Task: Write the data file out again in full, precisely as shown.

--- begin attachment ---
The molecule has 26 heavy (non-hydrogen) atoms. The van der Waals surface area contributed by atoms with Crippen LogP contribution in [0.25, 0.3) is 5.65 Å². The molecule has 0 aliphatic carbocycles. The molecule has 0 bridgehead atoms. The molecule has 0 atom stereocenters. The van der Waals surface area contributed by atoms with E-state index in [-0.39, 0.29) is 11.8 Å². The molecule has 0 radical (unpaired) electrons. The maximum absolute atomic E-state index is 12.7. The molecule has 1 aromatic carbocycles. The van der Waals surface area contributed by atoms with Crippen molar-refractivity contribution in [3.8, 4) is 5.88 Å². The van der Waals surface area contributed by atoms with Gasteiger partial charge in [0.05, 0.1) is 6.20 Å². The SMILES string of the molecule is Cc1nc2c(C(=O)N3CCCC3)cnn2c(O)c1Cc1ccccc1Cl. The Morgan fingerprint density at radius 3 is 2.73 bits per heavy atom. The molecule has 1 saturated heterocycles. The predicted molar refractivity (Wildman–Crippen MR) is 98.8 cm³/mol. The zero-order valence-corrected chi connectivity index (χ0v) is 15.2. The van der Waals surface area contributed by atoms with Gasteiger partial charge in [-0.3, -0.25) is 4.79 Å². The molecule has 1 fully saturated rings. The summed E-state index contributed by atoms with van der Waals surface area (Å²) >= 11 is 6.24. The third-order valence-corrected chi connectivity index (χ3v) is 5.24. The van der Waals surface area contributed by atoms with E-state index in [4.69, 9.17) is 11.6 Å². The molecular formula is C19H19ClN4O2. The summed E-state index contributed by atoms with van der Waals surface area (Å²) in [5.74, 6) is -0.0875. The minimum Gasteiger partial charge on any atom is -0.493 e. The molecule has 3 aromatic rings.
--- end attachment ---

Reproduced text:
The molecule has 26 heavy (non-hydrogen) atoms. The van der Waals surface area contributed by atoms with Crippen LogP contribution in [0.25, 0.3) is 5.65 Å². The molecule has 0 aliphatic carbocycles. The molecule has 0 bridgehead atoms. The molecule has 0 atom stereocenters. The van der Waals surface area contributed by atoms with E-state index in [-0.39, 0.29) is 11.8 Å². The molecule has 0 radical (unpaired) electrons. The maximum absolute atomic E-state index is 12.7. The molecule has 1 aromatic carbocycles. The van der Waals surface area contributed by atoms with Crippen molar-refractivity contribution in [3.8, 4) is 5.88 Å². The van der Waals surface area contributed by atoms with Gasteiger partial charge in [0.05, 0.1) is 6.20 Å². The SMILES string of the molecule is Cc1nc2c(C(=O)N3CCCC3)cnn2c(O)c1Cc1ccccc1Cl. The Morgan fingerprint density at radius 3 is 2.73 bits per heavy atom. The molecule has 1 saturated heterocycles. The predicted molar refractivity (Wildman–Crippen MR) is 98.8 cm³/mol. The zero-order valence-corrected chi connectivity index (χ0v) is 15.2. The van der Waals surface area contributed by atoms with Gasteiger partial charge in [-0.3, -0.25) is 4.79 Å². The molecule has 1 fully saturated rings. The summed E-state index contributed by atoms with van der Waals surface area (Å²) >= 11 is 6.24. The third-order valence-corrected chi connectivity index (χ3v) is 5.24. The van der Waals surface area contributed by atoms with E-state index in [4.69, 9.17) is 11.6 Å². The molecular formula is C19H19ClN4O2. The summed E-state index contributed by atoms with van der Waals surface area (Å²) in [5.74, 6) is -0.0875. The minimum Gasteiger partial charge on any atom is -0.493 e. The molecule has 3 aromatic rings.